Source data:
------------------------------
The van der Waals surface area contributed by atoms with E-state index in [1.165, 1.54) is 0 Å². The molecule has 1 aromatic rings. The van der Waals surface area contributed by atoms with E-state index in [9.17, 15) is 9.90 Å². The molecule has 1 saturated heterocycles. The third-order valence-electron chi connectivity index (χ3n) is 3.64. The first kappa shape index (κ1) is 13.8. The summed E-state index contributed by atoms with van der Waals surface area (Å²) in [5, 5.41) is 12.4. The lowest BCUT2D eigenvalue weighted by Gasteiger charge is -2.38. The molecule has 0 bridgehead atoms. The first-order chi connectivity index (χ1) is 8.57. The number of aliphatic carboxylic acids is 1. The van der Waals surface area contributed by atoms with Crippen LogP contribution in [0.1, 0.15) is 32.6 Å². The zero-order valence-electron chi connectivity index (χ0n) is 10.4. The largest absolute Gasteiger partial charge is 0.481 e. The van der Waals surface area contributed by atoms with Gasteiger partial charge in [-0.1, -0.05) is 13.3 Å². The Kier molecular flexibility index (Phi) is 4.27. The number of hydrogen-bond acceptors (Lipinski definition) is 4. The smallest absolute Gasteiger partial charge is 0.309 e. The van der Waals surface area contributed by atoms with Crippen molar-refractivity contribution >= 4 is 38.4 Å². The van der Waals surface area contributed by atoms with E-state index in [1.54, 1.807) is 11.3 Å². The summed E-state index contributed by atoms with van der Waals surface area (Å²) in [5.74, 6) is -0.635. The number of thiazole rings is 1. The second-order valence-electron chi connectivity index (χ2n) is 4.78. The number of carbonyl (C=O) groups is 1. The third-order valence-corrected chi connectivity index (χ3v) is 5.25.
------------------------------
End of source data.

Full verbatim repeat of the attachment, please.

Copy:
The van der Waals surface area contributed by atoms with E-state index in [1.165, 1.54) is 0 Å². The molecule has 1 aromatic rings. The van der Waals surface area contributed by atoms with E-state index in [9.17, 15) is 9.90 Å². The molecule has 1 saturated heterocycles. The third-order valence-electron chi connectivity index (χ3n) is 3.64. The first kappa shape index (κ1) is 13.8. The summed E-state index contributed by atoms with van der Waals surface area (Å²) in [5, 5.41) is 12.4. The lowest BCUT2D eigenvalue weighted by Gasteiger charge is -2.38. The molecule has 0 bridgehead atoms. The first-order chi connectivity index (χ1) is 8.57. The number of aliphatic carboxylic acids is 1. The van der Waals surface area contributed by atoms with Crippen LogP contribution in [0.1, 0.15) is 32.6 Å². The zero-order valence-electron chi connectivity index (χ0n) is 10.4. The largest absolute Gasteiger partial charge is 0.481 e. The van der Waals surface area contributed by atoms with Gasteiger partial charge in [-0.1, -0.05) is 13.3 Å². The Kier molecular flexibility index (Phi) is 4.27. The number of hydrogen-bond acceptors (Lipinski definition) is 4. The smallest absolute Gasteiger partial charge is 0.309 e. The van der Waals surface area contributed by atoms with Crippen molar-refractivity contribution >= 4 is 38.4 Å². The van der Waals surface area contributed by atoms with E-state index in [1.54, 1.807) is 11.3 Å². The summed E-state index contributed by atoms with van der Waals surface area (Å²) in [5.74, 6) is -0.635. The number of thiazole rings is 1. The second-order valence-electron chi connectivity index (χ2n) is 4.78. The number of carbonyl (C=O) groups is 1. The third-order valence-corrected chi connectivity index (χ3v) is 5.25.